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blog11It’s a natural part of aging for daily life to grow more difficult, but it’s especially hard when a loved one is struggling because of memory loss. In addition to memory loss complicating grooming, housekeeping, socializing, and the rest of day to day existence, it can strain relationships with friends and family. When your loved one’s Alzheimer’s, dementia, or other memory challenges grow beyond a point where he or she can maintain their previous lifestyle, it may be time to consider a residential care option.

This is not an easy point to reach, and if your loved one has trouble comprehending the changes ahead it can feel more emotionally and logistically overwhelming. The selection process and transition can be made easier on everyone involved simply by gathering some basic information. Get a full examination from a trusted physician. You’ll want to know the full extent of your loved one’s physical and mental condition. If he or she needs any special therapies, or if your loved one’s general practitioner and specialists recommend certain activities, medications, or routines you’ll have those information on hand when choosing a residence. Also prepare a list of questions you can ask ahead of time to help you compare different facilities. We suggest inquiring about:

  • Safety and security measures. These are important for everyone to inquire about, as it is important to protect your loved one from fraud or abuse. It’s also particularly important for those whose loved ones are prone to wander due to memory challenges.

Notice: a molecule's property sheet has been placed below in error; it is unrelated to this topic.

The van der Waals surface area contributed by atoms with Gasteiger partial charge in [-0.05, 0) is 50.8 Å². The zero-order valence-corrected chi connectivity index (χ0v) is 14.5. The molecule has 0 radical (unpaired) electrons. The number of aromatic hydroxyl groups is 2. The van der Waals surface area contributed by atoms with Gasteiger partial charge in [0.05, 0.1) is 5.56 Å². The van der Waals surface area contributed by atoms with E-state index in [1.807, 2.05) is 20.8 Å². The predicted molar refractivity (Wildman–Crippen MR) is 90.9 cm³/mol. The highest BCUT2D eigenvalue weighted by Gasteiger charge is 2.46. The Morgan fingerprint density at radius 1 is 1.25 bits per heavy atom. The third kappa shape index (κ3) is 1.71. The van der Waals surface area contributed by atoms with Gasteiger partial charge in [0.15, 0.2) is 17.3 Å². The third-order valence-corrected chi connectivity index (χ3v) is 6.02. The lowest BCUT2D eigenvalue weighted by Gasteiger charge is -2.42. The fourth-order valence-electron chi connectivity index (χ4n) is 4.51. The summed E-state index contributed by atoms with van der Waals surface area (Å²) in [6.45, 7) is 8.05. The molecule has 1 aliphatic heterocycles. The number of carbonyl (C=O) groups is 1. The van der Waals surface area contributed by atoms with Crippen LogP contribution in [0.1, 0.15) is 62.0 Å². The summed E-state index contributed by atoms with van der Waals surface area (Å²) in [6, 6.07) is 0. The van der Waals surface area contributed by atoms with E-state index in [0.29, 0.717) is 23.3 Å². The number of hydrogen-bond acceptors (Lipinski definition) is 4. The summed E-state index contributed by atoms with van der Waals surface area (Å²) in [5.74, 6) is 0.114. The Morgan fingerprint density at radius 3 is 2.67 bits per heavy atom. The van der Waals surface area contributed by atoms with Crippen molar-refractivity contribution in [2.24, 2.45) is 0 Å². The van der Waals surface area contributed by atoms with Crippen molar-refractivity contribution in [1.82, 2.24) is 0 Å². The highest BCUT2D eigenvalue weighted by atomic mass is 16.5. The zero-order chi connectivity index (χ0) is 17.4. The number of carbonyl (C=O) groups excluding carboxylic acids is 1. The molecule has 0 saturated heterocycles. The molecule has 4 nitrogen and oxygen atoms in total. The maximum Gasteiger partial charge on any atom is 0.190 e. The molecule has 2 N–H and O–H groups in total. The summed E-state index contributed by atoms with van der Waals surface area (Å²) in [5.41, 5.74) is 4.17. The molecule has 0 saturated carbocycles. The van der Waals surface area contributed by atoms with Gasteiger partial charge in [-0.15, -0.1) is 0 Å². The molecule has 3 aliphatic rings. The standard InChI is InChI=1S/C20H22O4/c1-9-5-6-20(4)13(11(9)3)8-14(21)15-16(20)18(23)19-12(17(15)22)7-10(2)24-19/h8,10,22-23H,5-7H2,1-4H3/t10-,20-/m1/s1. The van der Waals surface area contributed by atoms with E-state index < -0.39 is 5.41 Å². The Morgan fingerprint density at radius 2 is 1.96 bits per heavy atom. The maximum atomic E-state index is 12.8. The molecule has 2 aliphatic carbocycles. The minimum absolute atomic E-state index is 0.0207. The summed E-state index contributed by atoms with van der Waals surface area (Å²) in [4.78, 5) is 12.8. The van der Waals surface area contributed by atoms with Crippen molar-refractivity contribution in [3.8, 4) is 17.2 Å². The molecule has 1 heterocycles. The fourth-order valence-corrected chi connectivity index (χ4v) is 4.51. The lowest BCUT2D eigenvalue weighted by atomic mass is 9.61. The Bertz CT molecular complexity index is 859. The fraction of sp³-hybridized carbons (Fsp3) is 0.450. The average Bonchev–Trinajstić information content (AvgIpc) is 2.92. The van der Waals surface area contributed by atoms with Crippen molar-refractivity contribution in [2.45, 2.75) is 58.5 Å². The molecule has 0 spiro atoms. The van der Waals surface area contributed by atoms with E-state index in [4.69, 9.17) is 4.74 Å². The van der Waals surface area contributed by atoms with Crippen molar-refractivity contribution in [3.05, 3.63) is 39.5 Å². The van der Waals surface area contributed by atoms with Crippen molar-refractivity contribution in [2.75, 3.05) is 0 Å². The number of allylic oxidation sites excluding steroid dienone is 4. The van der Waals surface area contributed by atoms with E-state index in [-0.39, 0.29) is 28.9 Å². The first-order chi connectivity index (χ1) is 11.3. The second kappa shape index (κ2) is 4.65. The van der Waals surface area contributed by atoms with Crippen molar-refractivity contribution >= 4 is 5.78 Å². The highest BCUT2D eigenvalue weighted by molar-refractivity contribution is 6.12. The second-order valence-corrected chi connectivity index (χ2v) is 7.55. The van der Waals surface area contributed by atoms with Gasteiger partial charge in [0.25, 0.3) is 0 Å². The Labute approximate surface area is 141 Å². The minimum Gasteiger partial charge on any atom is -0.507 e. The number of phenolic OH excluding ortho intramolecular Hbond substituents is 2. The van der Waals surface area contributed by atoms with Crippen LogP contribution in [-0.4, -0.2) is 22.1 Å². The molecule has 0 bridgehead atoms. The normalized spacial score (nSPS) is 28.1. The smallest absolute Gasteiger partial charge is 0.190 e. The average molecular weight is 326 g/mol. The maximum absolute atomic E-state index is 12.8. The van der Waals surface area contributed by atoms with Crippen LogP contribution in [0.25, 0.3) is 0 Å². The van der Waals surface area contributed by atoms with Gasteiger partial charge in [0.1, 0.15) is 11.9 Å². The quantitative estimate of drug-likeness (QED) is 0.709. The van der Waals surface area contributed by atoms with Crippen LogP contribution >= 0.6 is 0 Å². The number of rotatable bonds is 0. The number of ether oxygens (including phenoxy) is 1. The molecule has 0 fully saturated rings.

• Staff experience. It’s important to know how thorough any background checks are, and if the staff are specially trained to provide memory care or any particular therapies.
  • Daily life. What services are included in rent? What services are provided in memory care that go beyond those provided for personal care? What will your loved one’s routine be like? What kind of activities can he or she participate in?

At Rosewood, memory care is a separate and unique program from personal care. It provides the same basic services, with the addition of extra security, specially trained staff, and personalized programs of care that address each resident’s unique capabilities and challenges. We work hard to make sure our residents are able to retain, as long as possible, their current skill sets. That means focusing not on what they can’t do, but on what they can. We work hand in hand with the Alzheimer Association to continually educate our staff, as well as residents’ families, to help the two work together to provide respectful, compassionate care.